I am also not convinced that a person does not have a recognizable interest in his reputation. We are informational creatures much more than we are bodies. Our reputations - how we exist in others' minds - are intimately related to how well we do materially, and in addition are ends in themselves (we care more about social belonging than about perhaps anything else).
the victim cannot possibly be made worse by the blackmailer offering to contract with him
The victim is made worse off by the blackmailer's having the option to "offer" him the "contract" for money. (Which brings to mind Nozick's careful distinction between an offer and a threat.)
I enjoy Walter Block's analysis of blackmail. How can the combination of two legal actions be illegal: speaking out about facts (or keeping quiet), and exchanging money?
From a property rights perspective, things are even clearer. First, the "victim" does not own his reputation (since he doesn't own other people's minds). Second, the victim cannot possibly be made worse by the blackmailer offering to contract with him (at worse, the victim refuses, the blackmailer tells the truth, and the victim's reputation suffers). By virtue of owning his own body, the blackmailer has a right to speak out the truth (and the victim cannot enslave the blackmailer to coercively prevent that).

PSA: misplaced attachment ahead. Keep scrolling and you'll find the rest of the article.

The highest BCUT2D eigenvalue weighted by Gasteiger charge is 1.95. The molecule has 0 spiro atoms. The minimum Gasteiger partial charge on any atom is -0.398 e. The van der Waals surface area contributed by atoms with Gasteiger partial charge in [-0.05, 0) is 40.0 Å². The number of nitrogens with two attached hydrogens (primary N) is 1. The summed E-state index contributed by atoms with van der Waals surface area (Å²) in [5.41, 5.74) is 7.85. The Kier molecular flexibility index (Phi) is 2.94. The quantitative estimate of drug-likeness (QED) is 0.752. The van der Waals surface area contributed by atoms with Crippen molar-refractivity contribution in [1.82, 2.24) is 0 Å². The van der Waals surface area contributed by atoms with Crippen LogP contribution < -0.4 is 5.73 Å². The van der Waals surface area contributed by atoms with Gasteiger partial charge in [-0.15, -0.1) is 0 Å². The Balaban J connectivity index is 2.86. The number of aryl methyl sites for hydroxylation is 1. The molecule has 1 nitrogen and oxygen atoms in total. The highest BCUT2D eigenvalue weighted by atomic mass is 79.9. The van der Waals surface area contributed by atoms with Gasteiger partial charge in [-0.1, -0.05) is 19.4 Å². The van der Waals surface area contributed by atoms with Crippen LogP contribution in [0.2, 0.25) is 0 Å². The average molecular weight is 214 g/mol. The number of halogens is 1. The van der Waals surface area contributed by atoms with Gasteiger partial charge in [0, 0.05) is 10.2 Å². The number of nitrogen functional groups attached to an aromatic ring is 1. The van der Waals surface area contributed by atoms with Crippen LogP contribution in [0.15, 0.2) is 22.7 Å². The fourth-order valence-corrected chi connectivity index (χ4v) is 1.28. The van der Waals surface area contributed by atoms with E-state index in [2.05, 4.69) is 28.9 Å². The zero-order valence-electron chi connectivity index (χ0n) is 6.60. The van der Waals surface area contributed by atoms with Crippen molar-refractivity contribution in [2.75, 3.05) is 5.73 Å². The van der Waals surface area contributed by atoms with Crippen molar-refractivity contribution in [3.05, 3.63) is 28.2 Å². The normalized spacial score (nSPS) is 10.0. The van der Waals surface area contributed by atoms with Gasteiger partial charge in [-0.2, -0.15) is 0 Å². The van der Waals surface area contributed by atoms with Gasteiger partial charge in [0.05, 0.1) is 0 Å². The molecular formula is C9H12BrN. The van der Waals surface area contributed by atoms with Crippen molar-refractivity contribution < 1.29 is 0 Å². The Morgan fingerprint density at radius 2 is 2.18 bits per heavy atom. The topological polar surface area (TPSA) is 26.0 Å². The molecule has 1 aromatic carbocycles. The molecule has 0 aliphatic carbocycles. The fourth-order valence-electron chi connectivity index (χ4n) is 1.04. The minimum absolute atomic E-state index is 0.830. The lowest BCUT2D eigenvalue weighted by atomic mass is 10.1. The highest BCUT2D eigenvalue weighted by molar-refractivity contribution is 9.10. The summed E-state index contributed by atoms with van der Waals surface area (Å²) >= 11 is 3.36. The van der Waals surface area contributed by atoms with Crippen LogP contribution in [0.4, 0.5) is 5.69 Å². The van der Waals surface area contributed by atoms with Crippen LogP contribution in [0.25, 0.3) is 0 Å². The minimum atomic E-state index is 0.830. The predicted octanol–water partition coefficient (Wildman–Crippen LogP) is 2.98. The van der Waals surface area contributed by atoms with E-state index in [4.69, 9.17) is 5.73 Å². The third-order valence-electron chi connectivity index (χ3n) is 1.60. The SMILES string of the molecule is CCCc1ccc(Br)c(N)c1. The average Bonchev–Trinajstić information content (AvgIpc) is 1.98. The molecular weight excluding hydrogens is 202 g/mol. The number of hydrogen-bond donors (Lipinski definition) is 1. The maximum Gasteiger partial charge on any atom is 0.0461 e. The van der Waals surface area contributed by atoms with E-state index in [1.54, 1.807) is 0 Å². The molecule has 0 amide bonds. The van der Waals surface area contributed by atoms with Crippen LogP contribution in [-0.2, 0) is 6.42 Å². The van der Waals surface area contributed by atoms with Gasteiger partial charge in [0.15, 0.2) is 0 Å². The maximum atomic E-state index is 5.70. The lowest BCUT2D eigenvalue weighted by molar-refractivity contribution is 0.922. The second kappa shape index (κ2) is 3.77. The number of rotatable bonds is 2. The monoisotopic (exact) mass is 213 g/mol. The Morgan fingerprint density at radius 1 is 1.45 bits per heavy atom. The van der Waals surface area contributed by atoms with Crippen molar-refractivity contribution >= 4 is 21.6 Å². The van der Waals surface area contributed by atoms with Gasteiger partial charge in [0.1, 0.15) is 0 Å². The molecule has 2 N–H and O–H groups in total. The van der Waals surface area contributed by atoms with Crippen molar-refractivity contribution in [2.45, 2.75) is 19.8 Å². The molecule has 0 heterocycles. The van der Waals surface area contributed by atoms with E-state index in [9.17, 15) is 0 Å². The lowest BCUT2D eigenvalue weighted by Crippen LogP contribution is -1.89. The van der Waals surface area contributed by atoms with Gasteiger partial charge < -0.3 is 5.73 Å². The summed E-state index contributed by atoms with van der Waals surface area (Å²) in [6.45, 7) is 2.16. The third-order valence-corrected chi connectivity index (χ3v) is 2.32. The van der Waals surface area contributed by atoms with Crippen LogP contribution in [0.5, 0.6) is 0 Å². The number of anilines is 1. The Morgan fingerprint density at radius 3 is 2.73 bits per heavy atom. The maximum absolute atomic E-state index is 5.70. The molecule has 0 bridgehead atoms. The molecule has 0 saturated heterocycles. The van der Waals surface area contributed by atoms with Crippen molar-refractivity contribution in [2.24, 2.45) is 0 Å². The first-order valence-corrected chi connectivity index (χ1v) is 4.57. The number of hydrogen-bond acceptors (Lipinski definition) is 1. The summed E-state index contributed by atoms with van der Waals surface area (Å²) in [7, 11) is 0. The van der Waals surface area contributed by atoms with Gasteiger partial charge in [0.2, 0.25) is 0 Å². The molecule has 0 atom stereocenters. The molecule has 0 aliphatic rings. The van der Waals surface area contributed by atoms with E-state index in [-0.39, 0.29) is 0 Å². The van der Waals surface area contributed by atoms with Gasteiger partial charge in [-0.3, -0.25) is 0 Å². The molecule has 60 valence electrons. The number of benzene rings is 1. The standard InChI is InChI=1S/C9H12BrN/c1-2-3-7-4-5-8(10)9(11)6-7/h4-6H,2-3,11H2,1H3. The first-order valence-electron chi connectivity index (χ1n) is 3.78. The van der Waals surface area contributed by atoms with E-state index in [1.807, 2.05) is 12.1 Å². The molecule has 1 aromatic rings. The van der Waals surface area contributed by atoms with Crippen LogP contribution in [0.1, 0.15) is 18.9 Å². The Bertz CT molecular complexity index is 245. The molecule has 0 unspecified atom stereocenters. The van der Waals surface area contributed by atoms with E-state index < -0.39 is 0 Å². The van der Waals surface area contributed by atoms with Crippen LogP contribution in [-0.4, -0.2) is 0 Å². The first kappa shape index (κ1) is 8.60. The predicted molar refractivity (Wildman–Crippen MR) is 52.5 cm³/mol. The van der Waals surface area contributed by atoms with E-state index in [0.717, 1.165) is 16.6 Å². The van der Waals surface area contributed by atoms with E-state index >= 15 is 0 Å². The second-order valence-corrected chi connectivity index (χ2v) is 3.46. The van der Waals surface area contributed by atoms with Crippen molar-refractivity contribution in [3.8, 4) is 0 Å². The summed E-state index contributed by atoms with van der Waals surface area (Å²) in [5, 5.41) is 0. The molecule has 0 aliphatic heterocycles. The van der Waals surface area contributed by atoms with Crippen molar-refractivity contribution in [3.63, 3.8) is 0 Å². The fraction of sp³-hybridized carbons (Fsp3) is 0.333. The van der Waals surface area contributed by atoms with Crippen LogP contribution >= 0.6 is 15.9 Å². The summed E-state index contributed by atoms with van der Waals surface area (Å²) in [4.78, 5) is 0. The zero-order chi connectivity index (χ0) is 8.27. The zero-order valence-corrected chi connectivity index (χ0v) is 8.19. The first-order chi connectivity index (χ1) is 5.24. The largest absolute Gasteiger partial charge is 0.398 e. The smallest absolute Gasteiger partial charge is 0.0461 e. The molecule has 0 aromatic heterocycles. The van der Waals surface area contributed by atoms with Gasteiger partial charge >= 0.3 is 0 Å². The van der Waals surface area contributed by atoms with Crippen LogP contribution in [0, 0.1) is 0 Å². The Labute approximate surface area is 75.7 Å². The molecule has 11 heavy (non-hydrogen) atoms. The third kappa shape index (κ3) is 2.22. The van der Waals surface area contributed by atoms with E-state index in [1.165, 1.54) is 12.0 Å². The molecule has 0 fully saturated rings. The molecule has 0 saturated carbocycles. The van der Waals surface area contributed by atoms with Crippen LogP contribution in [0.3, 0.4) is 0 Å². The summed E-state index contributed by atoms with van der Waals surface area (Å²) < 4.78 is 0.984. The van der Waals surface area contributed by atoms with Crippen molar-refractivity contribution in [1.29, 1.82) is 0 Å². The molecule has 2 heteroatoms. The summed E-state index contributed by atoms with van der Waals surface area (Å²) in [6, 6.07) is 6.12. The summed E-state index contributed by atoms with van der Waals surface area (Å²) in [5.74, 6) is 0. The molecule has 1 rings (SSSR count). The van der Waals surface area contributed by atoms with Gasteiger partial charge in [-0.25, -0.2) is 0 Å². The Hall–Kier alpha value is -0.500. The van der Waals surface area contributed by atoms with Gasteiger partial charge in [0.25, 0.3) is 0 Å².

But gossip is not just saying bad things about people. Anything said about anyone else can be gossip. So you would have to distinguish between true or false, belief or known, good, neutral, or bad and that would be subjective and leave intent ambiguous. And if it were known to be true, even if believed to be bad, it would be news. But if someone is willing to blackmail, and someone considers complying, both have agreed it is bad for otherwise it would have no value. And blackmail subverts the news. It encourages the hiding of bad information, not its disclosure. Gossip may be false but be rapidly found out. Blackmail may be true but suppressed. It may encourage discovery but it discourages disclosure.
"If we don’t want to discourage certain embarrassing actions, then why allow gossip about them?"
But blackmail may actually increase the number of embarrassing actions due to the incentives it creates for entrapment and stings.
Successful blackmailers become allies of wrong-doers to keep the wrong-doing from being made known by others. Thus investigative reporters (for example) must guard against retaliation from both the perpetrator and any of the perpetrator's blackmailer.
Robin Dunbar notes that two-thirds of language is for gossip, highlighting its importance in our lives.
Blackmail is mostly extortion whether the threat is to someone's reputation, status, or life.
Sometimes, blackmail isn't for money. And the ultimate target may not actually be the person who is being subjected to the blackmail. For example, a common type of national security threat is that of a foreign enemy blackmailer demanding classified information under threat of revealing embarrassing information about someone who has access to that information. (People who work in jobs related to national security often need sign statements stating that they don't know of anything in their pasts that could cause them to be subject to blackmail.) The anti-blackmail law gives the Government one more tool with which to attack blackmail threats to national security. And likewise for industrial security.